N2 - The importance of coadsorption for applications of porous materials in gas separation has motivated fundamental studies, which have initially focused on the comparison of the binding energies of different gas molecules in the pores (i.e., energetics) and their overall transport. By examining the competitive coadsorption of several small molecules in M-MOF-74 (M = Mg, Co, Ni) with in situ infrared spectroscopy and ab initio simulations, we find that the binding energy at the most favorable (metal) site is not a sufficient indicator for prediction of molecular adsorption and stability in MOFs. Instead, the occupation of the open metal sites is governed by kinetics, whereby the interaction of the guest molecules with the MOF organic linkers controls the reaction barrier for molecular exchange. Specifically, the displacement of CO2 adsorbed at the metal center by other molecules such as H2O, NH3, SO2, NO, NO2, N2, O2, and CH4 is mainly observed for H2O and NH3, even though SO2, NO, and NO2 have higher binding energies (∼70-90 kJ/mol) to metal sites than that of CO2 (38 to 48 kJ/mol) and slightly higher than that of water (∼60-80 kJ/mol). DFT simulations evaluate the barriers for H2O → CO2 and SO2 → CO2 exchange to be ∼13 and 20 kJ/mol, respectively, explaining the slow exchange of CO2 by SO2, compared to water. Furthermore, the calculations reveal that the kinetic barrier for this exchange is determined by the specifics of the interaction of the second guest molecule (e.g., H2O or SO2) with the MOF ligands. Hydrogen bonding of H2O molecules with the nearby oxygen of the organic linker is found to facilitate the positioning of the H2O oxygen atom toward the metal center, thus reducing the exchange barrier. In contrast, SO2 molecules interact with the distant benzene site, away from the metal center, hindering the exchange process. Similar considerations apply to the other molecules, accounting for much easier CO2 exchange for NH3 than for NO, NO2, CH4, O2, and N2 molecules. In this work, critical parameters such as kinetic barrier and exchange pathway are first unveiled and provide insight into the mechanism of competitive coadsorption, underscoring the need of combined studies, using spectroscopic methods and ab initio simulations to uncover the atomistic interactions of small molecules in MOFs that directly influence coadsorption.

AB - The importance of coadsorption for applications of porous materials in gas separation has motivated fundamental studies, which have initially focused on the comparison of the binding energies of different gas molecules in the pores (i.e., energetics) and their overall transport. By examining the competitive coadsorption of several small molecules in M-MOF-74 (M = Mg, Co, Ni) with in situ infrared spectroscopy and ab initio simulations, we find that the binding energy at the most favorable (metal) site is not a sufficient indicator for prediction of molecular adsorption and stability in MOFs. Instead, the occupation of the open metal sites is governed by kinetics, whereby the interaction of the guest molecules with the MOF organic linkers controls the reaction barrier for molecular exchange. Specifically, the displacement of CO2 adsorbed at the metal center by other molecules such as H2O, NH3, SO2, NO, NO2, N2, O2, and CH4 is mainly observed for H2O and NH3, even though SO2, NO, and NO2 have higher binding energies (∼70-90 kJ/mol) to metal sites than that of CO2 (38 to 48 kJ/mol) and slightly higher than that of water (∼60-80 kJ/mol). DFT simulations evaluate the barriers for H2O → CO2 and SO2 → CO2 exchange to be ∼13 and 20 kJ/mol, respectively, explaining the slow exchange of CO2 by SO2, compared to water. Furthermore, the calculations reveal that the kinetic barrier for this exchange is determined by the specifics of the interaction of the second guest molecule (e.g., H2O or SO2) with the MOF ligands. Hydrogen bonding of H2O molecules with the nearby oxygen of the organic linker is found to facilitate the positioning of the H2O oxygen atom toward the metal center, thus reducing the exchange barrier. In contrast, SO2 molecules interact with the distant benzene site, away from the metal center, hindering the exchange process. Similar considerations apply to the other molecules, accounting for much easier CO2 exchange for NH3 than for NO, NO2, CH4, O2, and N2 molecules. In this work, critical parameters such as kinetic barrier and exchange pathway are first unveiled and provide insight into the mechanism of competitive coadsorption, underscoring the need of combined studies, using spectroscopic methods and ab initio simulations to uncover the atomistic interactions of small molecules in MOFs that directly influence coadsorption.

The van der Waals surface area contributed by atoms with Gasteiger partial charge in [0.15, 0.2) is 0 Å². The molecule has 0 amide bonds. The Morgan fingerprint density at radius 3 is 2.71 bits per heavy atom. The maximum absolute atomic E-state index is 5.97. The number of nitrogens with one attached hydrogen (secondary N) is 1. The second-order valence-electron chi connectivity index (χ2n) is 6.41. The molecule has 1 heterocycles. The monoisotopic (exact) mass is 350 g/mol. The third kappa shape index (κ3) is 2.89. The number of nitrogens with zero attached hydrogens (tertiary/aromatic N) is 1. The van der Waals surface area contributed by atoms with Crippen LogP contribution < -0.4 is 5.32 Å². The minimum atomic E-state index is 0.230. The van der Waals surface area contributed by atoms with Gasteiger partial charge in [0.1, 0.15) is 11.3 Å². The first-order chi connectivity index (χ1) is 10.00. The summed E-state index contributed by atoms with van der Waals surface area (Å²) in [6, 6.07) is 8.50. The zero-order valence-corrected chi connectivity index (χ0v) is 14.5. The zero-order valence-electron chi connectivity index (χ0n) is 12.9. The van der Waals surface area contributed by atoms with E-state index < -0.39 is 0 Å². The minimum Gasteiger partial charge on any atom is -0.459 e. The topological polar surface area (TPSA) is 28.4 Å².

UR - http://www.scopus.com/inward/record.url?scp=84925743169&partnerID=8YFLogxK

UR - http://www.scopus.com/inward/citedby.url?scp=84925743169&partnerID=8YFLogxK

U2 - 10.1021/acs.chemmater.5b00315

DO - 10.1021/acs.chemmater.5b00315

M3 - Article

VL - 27

SP - 2203

EP - 2217

JO - Chemistry of Materials

JF - Chemistry of Materials

SN - 0897-4756

IS - 6

ER -